Skip to navigationSkip to content
Reuters/Lucy Nicholson
Under the radar.

Hillary Clinton takes a stand for women in prison

By Hanna Kozlowska

Hillary Clinton has taken a lot of flack for supporting policies of her husband that contributed to America’s mass incarceration crisis, as well as for accepting money from the private prison industry.

From the beginning of her presidential campaign, she has been trying to distance herself from the former Clinton administration’s policies, promising to make mass incarceration reform a priority of her administration. Today, in an op-ed for CNN, she outlined her vision for reforming the way the women are treated by the criminal justice system.

“Mass incarceration’s impact on women and their families has been particularly acute — and it doesn’t get the attention it deserves,” writes Clinton. The US is home to 5% of the world’s women, but imprisons 30% of the women incarcerated worldwide.

Clinton calls for reforming policing and sentencing, as well as promoting alternatives to incarceration to lighten the burden placed on families. Five million American children have experienced the trauma of parental incarceration. But she also promises to focus on the unique needs of women in prison:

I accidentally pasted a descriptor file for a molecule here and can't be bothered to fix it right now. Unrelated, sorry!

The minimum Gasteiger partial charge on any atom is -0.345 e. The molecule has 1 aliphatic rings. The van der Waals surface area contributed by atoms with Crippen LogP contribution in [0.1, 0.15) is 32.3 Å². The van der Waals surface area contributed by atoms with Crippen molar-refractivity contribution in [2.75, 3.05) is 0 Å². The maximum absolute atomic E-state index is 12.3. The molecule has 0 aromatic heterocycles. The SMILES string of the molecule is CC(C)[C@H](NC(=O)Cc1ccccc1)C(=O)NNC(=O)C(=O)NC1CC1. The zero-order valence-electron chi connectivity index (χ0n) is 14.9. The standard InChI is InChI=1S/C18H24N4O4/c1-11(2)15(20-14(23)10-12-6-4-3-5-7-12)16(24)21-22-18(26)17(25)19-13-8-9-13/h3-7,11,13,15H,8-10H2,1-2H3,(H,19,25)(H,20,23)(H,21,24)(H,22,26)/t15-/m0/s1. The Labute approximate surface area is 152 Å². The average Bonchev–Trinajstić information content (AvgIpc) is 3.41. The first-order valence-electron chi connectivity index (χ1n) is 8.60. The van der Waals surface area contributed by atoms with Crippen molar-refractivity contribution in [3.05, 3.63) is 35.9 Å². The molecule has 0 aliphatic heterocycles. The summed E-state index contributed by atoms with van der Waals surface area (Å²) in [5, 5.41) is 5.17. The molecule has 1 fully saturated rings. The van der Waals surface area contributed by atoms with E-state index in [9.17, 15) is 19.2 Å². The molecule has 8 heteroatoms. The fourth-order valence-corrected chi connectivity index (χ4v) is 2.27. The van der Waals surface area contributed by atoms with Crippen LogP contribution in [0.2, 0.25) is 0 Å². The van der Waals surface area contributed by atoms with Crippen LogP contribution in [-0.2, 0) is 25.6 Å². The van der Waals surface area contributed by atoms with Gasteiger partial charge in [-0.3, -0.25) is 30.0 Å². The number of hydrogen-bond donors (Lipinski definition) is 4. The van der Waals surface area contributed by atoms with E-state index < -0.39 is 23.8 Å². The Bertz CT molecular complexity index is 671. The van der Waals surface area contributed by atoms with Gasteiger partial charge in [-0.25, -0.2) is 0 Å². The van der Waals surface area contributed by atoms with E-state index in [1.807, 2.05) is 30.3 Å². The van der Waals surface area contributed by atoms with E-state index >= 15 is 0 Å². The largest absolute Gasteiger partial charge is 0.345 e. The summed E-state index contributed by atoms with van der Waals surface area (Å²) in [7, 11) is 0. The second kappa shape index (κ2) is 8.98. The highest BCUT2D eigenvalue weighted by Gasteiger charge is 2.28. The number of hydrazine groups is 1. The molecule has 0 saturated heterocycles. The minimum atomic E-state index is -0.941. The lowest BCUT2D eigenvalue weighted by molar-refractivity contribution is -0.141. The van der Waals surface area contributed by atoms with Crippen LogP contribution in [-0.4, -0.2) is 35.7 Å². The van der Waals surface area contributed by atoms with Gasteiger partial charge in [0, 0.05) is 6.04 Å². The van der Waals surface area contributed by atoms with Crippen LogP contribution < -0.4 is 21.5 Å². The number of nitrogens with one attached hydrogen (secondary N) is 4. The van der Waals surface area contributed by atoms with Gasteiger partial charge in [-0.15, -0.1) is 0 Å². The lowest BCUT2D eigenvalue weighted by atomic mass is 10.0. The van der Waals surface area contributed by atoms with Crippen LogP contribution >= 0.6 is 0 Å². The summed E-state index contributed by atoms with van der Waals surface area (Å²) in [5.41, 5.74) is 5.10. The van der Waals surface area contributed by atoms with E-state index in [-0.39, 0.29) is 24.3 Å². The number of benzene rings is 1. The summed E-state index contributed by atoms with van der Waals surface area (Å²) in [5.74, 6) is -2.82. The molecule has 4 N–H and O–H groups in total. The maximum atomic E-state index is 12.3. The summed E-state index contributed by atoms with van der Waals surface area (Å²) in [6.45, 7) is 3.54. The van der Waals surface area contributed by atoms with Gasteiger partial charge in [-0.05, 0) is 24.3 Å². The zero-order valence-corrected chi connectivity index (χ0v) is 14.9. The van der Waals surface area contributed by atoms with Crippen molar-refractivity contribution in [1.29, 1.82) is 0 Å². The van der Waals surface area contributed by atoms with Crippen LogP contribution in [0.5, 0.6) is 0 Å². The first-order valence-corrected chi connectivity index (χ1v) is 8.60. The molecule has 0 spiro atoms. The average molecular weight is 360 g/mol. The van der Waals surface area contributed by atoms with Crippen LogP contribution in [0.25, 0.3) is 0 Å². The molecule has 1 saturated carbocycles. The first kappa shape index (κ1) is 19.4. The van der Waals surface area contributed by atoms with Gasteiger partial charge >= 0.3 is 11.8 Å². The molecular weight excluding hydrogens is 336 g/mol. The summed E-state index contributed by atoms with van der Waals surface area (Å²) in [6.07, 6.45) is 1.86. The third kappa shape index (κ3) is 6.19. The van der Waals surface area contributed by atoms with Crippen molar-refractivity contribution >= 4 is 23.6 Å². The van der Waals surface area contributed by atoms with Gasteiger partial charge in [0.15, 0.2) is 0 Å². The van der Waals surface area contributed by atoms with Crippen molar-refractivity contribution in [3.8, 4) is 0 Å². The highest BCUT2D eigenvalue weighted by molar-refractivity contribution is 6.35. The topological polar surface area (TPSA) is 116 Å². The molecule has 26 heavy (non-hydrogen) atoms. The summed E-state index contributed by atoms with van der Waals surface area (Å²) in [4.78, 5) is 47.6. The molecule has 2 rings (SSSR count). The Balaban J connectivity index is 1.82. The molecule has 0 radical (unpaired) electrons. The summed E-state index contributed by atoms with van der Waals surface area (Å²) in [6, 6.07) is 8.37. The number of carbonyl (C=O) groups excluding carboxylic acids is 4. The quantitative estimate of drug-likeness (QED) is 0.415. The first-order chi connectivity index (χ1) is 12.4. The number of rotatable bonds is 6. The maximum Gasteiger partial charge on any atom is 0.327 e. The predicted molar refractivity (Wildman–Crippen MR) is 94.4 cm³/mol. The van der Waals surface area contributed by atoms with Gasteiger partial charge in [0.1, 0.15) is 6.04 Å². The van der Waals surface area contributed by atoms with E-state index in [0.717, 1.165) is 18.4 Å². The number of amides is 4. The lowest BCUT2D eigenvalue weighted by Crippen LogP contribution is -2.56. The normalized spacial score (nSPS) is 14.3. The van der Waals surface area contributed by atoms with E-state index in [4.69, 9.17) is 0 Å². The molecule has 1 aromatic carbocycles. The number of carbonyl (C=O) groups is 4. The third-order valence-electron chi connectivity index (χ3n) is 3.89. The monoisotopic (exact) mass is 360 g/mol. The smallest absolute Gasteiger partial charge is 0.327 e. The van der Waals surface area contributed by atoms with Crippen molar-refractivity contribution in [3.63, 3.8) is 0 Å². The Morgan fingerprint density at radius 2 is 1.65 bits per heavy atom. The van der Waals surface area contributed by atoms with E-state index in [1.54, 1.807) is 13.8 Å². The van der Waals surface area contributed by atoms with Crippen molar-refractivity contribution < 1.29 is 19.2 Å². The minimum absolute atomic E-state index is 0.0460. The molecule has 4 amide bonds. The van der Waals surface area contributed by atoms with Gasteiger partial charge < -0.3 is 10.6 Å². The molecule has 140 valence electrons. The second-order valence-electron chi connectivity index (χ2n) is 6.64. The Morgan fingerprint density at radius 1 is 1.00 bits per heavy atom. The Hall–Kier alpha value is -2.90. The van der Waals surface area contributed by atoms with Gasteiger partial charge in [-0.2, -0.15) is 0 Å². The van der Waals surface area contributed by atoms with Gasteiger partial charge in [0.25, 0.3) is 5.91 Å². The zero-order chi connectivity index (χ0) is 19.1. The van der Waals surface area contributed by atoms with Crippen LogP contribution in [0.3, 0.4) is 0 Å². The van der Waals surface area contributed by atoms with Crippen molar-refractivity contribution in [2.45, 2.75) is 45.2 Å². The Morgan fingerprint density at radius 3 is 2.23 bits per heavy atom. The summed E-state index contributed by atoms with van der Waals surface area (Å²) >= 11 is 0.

I will institute gender-responsive policies in the federal prison system and encourage states to do the same—because women follow different paths to crime than men, and face different risks and challenges both inside and outside the prison walls, and every part of the justice system, from sentencing to the conditions of confinement to re-entry services, should reflect women’s unique needs.

Citing research, Clinton emphasizes that most women are in prison for non-violent drug and property crimes. Many of them had been dependent on drugs, and many came from abusive homes or relationships.

Women face often very different challenges than men do in prison or jail. They need access to reproductive care, which is often substandard. In many states, incarcerated women who are pregnant are shackled, often on the way to the hospital.